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The Gravity-Powered Aircraft

  1. Jul 31, 2010 #1
  2. jcsd
  3. Jul 31, 2010 #2

    Jonathan Scott

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    They seem to have skipped over the fact that it needs energy and/or additional supplies of compressed air and/or helium to be able to change the buoyancy in a cyclic pattern.
  4. Jul 31, 2010 #3


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    In principle, it's just an overly complicated sailplane, so there is no violation of physics, but it seems awkward to call a sailplane a "gravity powered airplane", even though it kinda is.

    Operating without thermals, though, would not be possible.
  5. Aug 3, 2010 #4


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    Not awkward at all. Clearly a method of performing a smooth transition of cash from an investor's pocket to the inventor's pocket.
  6. Aug 3, 2010 #5


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    There used to be an Air Force saying that when the weight of the contract paperwork exceeded that of the airframe - the plane would fly.

    Perhaps that's what they mean by gravity powered?
  7. Aug 15, 2010 #6
    I think one of the posters at the end of the article nailed it. It was an April Fools joke.
  8. Aug 15, 2010 #7


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    This is just a combination of a hot-air balloon and a feather.
  9. Aug 16, 2010 #8
    It would take more energy compressing and releasing the gas than it takes to scoot it along via jet fuel.
  10. Aug 17, 2010 #9
    Ha! I love that quote, its so true.
  11. Sep 7, 2010 #10
    I say it is nothing but just hot air
  12. Sep 8, 2010 #11
    I believe you're correct.

    One proposal I'd like to see fully examined is a study on the variation of airframe designs between traditional airframes to fully-suspended airframes.


    1. Is there even a break-even point, or are fully inertial-supported airframes the answer? Seventy years of improvements in commercial aviation seems to indicate that the goal of getting the cargo from point A to B is best served by conventional means i.e. the latter. But that preliminary conclusion seems to be based on a time expectancy (getting pax or cargo to destination in a shorter time - air shipments overseas still cost way more than ground/sea).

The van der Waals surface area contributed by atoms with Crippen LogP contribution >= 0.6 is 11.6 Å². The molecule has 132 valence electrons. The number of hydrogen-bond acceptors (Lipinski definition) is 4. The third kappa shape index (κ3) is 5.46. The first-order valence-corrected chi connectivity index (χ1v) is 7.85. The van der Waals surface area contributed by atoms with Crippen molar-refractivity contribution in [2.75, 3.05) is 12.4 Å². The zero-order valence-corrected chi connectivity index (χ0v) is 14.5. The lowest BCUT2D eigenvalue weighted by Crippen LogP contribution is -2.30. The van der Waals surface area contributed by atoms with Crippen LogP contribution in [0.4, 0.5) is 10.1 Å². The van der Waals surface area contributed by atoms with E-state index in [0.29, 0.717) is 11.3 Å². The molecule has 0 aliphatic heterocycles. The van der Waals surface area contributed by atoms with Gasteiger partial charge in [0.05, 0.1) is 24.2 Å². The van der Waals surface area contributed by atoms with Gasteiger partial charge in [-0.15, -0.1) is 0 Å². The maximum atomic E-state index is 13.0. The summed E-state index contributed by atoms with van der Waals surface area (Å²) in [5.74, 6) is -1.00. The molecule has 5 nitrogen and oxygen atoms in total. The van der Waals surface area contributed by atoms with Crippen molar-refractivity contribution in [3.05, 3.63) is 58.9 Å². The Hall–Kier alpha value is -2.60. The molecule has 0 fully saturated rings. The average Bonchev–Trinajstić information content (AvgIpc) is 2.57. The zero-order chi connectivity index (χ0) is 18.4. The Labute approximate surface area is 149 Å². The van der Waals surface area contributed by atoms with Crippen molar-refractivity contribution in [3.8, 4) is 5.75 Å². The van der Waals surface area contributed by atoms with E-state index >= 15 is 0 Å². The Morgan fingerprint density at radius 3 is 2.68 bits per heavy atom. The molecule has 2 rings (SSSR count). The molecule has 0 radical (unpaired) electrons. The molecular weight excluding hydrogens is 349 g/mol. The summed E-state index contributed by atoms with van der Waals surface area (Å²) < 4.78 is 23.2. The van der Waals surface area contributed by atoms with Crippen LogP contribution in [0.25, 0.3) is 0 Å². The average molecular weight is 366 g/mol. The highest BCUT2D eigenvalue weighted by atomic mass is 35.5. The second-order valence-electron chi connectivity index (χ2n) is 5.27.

2. Various http://en.wikipedia.org/wiki/Ground_effect_vehicle" [Broken]have not only demonstrated serious advances in efficiency, even over high-altitude cargo craft, but certainly over train or roadway transportation which either have not or cannot be built.

    Personal case in point: I wanted to visit a friend in England in 2009, and was living in Germany at the time. Chunnel? Too expensive. The sleeper ferry then in existence (it probably still is) was more akin with my budget, but for travelling just a few hundred km, was way beyond what I could afford to expend.

    Anything involving going over the Channel at that time blew my budget totally out of the water.

    Yet... I could afford to fly over the entire Atlantic ocean, at will, to see my son, at least once each year, and for significantly less.

    I don't know what to say, except consider it as an input.
    Last edited by a moderator: May 4, 2017
  13. Sep 8, 2010 #12


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  14. Oct 31, 2010 #13
    I’m no master of physics but may I make an observation as a man of limited brain power, to me it should be called an Troposphere submarine as it uses ballast tanks either side to rise and fall much the same way as a submarine does with the added advantage of wings to alow it to glide once it reaches the height needed for flight
  15. Oct 31, 2010 #14
    obiously submarine is descriptive of its position below water so in this case it should be called a subtroposphere machine if you get my drift
  16. Oct 31, 2010 #15
    one more thing if they just pumped the helium back out of the ballast tanks into a compression tank increasing its density possibly even into liquid form venting the ballast tanks underneath to allow air to fill the tanks controlling its weight not so much a hot air balloon more a helium controlled glider
    Sorry if I am spouting rubbish as I said before I know nothing of physics.
  17. Nov 1, 2010 #16


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    [*]There is merit to your idea; the problem with gases that are significantly lighter than air (i.e. helium) is that they tend to permeate most surfaces (sic. mylar balloons); it is not a closed system.

    Edit by Ivan
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  18. Nov 1, 2010 #17
    I agree helium is lighter than air just as air is lighter than water in submarine ballast, so it means you obviously need the right density of material as not to allow the helium to escape.
    so as you rightly pointed out due to its porosity a skin from a helium balloon is no good, but I’m sure in this age of complex alloys, Thermoplastics and thermosetting polymers a skin could be found that is both light and dense enough as to contain the helium effectively enough as to create a closed system or closed enough to be a viable option.

    Again please forgive my feeble attempts to speak on this subject as I am uneducated never passed an exam in my life (could not even pass a blood test lol).
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